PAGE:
‘So before you all start your first climb, we’ll give you a briefing of what to expect and show you how to put on your safety harness and use the ropes.’
You hear this this announcement before your first mountain climb and… reluctantly attend? feel relieved because you have some questions and want to be sure of everything before you start out?
Which one are you at the briefing session, the reluctant attendee or relieved attendee? I know which I would be. (This topic just came to mind because a friend is away overseas on a climbing expedition, it’s not something I am interested in doing but if I did, I sure would want to know I was as safe as possible!).
Now how do you regard your agreements? And how do you think your customers regard them?
Why Some Managed Service Providers regard agreements as a Waste of Time (and why they need to start seeing agreements as helpful to their business)
Suppliers can assume that customers will have the same understanding of an offering and the same expectations as they, the supplier, does. This is an unwise (and potentially costly) assumption.
Many customers, and importantly their legal teams, are new to managed services. They have far less understanding of what you are offering than what you might realize. We get asked to help upskill inhouse counsel and IT teams on what to expect in managed services agreements. It’s quite an eye-opener when you start to understand the limits of their knowledge and experience in these areas.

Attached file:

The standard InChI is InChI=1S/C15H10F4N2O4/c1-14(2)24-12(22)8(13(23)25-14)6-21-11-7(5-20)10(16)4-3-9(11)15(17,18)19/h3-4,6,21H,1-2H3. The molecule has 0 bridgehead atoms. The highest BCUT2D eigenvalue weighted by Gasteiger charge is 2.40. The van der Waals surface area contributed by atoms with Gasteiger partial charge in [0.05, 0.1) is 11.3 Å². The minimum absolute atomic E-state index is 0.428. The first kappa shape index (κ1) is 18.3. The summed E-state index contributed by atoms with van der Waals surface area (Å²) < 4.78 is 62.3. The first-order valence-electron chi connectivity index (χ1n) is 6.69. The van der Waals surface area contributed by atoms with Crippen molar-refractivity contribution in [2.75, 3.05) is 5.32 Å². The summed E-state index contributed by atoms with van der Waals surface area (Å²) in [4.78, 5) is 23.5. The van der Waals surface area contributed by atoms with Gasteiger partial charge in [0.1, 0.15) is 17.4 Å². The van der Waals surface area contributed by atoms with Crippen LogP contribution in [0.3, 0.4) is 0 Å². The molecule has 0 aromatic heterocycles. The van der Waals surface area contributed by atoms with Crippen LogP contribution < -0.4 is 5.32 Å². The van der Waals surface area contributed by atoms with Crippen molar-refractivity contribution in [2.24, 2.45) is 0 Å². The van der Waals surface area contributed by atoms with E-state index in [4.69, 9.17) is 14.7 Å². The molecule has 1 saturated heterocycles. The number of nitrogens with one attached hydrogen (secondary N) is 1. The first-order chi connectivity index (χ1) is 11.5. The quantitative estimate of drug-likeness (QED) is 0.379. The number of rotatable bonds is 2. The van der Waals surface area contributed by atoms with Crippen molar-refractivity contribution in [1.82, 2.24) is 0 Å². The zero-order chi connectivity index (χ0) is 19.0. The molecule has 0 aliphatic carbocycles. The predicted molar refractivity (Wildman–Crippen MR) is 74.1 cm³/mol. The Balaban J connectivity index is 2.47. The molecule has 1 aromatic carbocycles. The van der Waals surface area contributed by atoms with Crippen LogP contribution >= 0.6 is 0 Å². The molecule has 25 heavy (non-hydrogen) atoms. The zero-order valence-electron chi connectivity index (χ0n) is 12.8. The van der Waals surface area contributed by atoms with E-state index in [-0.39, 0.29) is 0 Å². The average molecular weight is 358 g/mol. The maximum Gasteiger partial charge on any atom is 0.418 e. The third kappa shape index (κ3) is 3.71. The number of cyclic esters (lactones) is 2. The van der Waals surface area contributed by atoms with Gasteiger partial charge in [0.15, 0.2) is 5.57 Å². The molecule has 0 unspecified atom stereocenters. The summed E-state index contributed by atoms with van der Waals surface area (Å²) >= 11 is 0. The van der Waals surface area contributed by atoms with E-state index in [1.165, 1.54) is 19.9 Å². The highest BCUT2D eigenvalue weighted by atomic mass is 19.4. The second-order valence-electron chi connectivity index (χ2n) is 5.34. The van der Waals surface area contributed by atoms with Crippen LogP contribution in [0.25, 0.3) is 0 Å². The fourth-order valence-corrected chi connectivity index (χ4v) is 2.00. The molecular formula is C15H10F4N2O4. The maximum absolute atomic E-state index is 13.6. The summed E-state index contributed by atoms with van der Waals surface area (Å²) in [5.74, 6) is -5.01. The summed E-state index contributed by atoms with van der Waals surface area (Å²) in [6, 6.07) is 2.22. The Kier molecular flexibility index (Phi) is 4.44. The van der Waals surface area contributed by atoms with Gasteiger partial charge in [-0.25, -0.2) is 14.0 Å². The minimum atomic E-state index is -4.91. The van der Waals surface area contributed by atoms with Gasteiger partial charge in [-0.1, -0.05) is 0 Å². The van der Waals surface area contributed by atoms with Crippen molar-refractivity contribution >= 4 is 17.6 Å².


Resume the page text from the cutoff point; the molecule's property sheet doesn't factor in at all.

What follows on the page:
The customer, the people whose job it is to review, compare and sign up to managed services offerings, need clear guidance from managed service providers on what to expect. The agreement you provide should match what you tell them and provide additional details. The agreement needs to give your customer a ‘briefing’ on what to expect and also act as a safety harness to help them recognize that risks will be minimized. Much like the briefing session for your mountain climb. An agreement that does this is helpful and will not give your customer confidence to sign up with you but will also save you time in responding to their queries.
If you’re a non-believer on the benefits of good agreements, please allow me to try and persuade you otherwise.
Message us NOW or email me at firstname.lastname@example.org.